Americans are looking for President Barack Obama to say something —
on Tuesday at the State of the Union address to deliver the country a much-needed "shot in the arm" —
but they're likely to be disappointed, assuming they're even watching, says Republican communications strategist Adam Goodman.
"I'm afraid that when you strip away all the movie-trailer hype" that precedes a State of the Union "that you're not going to see much left," Goodman told "MidPoint" host Ed Berliner on Newsmax TV
Thursday in a roundup of the new political year and the coming battles between the White House and Congress.
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The traditional opposition response, however, should come as a pleasant surprise to people expecting pro forma Republican rebuttals, Goodman predicted.
"First thing, they'll get specific," he said. "They'll talk about the Keystone Pipeline because the Keystone Pipeline is not just a metaphor for energy independence —
which supposedly the president and all of us have been endeavoring to secure for generations —
but it's also about something bigger."
Support for the transcontinental oil line —
which the president appears inclined to veto —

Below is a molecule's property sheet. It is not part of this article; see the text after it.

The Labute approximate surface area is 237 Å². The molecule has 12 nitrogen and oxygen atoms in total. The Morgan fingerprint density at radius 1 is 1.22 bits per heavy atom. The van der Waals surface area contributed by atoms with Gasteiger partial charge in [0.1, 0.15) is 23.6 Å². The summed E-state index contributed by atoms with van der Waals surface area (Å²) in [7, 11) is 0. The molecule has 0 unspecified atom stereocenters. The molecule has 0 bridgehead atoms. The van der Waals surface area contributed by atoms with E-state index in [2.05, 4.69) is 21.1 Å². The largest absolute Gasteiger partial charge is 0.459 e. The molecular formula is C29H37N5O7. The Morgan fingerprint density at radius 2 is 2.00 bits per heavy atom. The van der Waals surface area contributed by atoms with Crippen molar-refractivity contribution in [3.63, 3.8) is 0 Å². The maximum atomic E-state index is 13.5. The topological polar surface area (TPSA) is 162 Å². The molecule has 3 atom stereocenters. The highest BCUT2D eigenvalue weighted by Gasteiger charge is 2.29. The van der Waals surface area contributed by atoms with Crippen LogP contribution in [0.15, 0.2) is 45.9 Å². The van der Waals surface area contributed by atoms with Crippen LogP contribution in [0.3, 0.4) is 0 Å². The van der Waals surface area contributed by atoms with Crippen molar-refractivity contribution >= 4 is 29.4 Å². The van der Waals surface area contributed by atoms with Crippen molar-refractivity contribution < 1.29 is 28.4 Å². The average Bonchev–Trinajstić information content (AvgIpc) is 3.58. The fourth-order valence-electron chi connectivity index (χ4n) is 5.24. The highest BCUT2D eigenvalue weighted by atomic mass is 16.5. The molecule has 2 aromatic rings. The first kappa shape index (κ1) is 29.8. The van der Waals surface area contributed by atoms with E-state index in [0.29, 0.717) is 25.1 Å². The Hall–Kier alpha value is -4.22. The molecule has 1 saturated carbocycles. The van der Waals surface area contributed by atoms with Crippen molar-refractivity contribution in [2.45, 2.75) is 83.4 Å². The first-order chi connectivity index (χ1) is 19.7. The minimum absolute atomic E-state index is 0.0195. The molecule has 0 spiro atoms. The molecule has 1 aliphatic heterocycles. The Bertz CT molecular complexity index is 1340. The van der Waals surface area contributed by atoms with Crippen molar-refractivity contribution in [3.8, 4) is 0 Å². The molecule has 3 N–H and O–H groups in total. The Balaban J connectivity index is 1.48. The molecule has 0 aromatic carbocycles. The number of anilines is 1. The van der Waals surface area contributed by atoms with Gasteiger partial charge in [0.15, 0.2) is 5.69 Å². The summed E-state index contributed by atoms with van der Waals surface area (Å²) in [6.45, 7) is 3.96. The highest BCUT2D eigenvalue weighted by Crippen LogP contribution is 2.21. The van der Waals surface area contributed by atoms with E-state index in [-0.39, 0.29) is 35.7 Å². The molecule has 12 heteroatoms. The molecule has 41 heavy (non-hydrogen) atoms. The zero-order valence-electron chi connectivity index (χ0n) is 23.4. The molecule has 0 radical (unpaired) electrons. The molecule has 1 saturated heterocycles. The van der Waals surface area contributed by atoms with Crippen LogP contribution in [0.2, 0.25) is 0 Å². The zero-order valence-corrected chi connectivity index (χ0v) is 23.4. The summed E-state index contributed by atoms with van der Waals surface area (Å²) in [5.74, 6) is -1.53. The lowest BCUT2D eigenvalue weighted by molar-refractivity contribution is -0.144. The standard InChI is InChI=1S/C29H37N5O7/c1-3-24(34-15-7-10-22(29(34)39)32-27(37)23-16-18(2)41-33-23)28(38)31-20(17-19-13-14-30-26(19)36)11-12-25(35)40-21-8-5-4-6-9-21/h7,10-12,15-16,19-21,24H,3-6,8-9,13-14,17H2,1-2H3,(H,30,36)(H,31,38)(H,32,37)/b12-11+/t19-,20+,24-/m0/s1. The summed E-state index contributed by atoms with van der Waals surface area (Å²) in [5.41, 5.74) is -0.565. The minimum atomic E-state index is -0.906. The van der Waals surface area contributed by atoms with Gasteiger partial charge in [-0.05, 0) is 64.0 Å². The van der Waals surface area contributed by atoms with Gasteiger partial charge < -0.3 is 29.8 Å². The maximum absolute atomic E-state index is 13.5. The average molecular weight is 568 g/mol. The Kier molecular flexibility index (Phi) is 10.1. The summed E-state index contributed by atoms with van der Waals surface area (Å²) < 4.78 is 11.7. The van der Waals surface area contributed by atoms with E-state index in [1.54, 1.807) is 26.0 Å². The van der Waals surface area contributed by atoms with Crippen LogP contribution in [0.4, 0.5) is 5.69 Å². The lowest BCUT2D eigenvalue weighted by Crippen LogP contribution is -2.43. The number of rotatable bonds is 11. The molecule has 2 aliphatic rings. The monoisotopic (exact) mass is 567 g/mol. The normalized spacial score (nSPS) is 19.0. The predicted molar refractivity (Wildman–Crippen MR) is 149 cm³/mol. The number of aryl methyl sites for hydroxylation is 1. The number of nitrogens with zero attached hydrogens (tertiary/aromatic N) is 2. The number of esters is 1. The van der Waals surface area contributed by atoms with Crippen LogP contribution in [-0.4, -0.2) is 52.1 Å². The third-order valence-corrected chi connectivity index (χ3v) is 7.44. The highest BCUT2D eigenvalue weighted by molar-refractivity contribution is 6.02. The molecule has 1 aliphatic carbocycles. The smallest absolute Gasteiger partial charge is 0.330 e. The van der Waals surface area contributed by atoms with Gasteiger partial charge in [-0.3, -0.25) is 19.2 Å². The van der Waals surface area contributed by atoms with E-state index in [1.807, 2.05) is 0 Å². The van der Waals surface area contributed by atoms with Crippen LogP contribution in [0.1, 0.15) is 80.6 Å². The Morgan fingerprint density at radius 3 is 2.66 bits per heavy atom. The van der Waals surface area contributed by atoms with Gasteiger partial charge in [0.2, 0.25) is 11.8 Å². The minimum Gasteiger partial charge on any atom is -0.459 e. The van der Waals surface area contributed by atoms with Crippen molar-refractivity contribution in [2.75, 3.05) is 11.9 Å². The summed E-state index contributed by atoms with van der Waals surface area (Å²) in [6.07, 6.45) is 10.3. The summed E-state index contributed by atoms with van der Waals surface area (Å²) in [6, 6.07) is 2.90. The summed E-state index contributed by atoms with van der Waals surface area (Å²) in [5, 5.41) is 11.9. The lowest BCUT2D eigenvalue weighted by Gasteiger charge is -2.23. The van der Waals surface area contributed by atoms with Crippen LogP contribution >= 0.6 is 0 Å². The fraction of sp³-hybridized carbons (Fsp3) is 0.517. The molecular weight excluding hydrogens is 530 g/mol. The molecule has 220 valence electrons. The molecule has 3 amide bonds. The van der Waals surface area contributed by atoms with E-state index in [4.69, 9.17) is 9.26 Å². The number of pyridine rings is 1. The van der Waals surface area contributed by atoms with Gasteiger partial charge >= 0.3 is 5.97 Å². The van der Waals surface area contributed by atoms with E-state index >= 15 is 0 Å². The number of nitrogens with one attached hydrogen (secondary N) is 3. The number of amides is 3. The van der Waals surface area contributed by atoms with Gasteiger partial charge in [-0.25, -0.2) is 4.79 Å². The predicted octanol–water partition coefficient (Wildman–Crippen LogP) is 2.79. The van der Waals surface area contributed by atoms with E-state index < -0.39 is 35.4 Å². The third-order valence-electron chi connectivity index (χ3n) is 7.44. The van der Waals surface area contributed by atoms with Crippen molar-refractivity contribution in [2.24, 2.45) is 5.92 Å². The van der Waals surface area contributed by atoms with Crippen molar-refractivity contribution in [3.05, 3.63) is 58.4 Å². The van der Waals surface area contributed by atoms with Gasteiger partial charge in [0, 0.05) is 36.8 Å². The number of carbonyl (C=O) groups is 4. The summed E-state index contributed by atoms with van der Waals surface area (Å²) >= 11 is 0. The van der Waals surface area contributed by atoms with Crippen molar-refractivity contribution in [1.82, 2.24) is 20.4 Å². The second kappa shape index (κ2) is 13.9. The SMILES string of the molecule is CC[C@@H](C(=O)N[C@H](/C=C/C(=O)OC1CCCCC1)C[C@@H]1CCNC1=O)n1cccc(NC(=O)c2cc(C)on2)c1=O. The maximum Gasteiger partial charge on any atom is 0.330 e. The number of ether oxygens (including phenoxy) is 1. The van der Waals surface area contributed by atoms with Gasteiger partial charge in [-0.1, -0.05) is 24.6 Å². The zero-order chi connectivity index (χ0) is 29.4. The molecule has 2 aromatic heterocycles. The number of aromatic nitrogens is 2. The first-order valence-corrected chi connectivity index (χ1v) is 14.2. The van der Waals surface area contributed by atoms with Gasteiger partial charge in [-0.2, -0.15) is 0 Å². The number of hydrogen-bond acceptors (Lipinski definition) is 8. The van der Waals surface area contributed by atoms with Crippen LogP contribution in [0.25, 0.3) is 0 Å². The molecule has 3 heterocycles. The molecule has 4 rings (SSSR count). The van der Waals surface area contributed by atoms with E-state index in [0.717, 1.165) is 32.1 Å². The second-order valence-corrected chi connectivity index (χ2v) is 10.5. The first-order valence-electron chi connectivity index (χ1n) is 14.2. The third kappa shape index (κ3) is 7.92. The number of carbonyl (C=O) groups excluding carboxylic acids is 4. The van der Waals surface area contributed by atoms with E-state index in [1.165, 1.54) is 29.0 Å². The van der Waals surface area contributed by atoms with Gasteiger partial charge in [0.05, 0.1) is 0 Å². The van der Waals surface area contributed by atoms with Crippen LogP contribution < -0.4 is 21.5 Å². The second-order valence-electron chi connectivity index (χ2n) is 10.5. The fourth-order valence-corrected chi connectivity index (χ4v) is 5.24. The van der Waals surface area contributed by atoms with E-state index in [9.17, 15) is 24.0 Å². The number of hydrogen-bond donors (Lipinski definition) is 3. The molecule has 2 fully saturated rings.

is a signal that Americans "want real things, big things done, and we want it done now," said Goodman, president of the Victory Group, a Tampa, Fla., political advertising and public relations firm.
"That's the thing to look for in the State of the Union, and in the response from Republicans, who are going to say, 'We've heard the speeches; now let's see the results,'" he said.
How much the State of the Union and the other party's response matter to the average American today is another question, said Goodman.
Viewership is down by almost half from Obama's inaugural speech to Congress in 2009 —
a drop the White House is acutely aware of, he said.
Obama's vaunted online media operation will no doubt be scrambling to get the message out through those channels "to make sure that this moment … is not lost on deaf ears or those who simply don’t bother to tune in," said Goodman.
Goodman turned to another contest playing out in Congress, where the GOP now has majorities in both chambers —
this one over the Dodd-Frank banking and investment regulations
passed in the wake of the 2007-2008 financial crisis.
Efforts to explain rolling back the law will be met with "scare tactics" by Dodd-Frank supporters warning of another financial collapse, but Republicans should stay the course and emphasize the benefit to the entire economy of lifting the costly regulatory regime, said Goodman.
"It's had a chilling effect on financial institutions and others," he said, adding, "When you increase cost, you increase regulations, and you increase uncertainty, which is what 2,300 pages of Dodd-Frank run amok has cost us.
"And when these institutions are not willing to invest, that comes straight downstream to all of us," he said.
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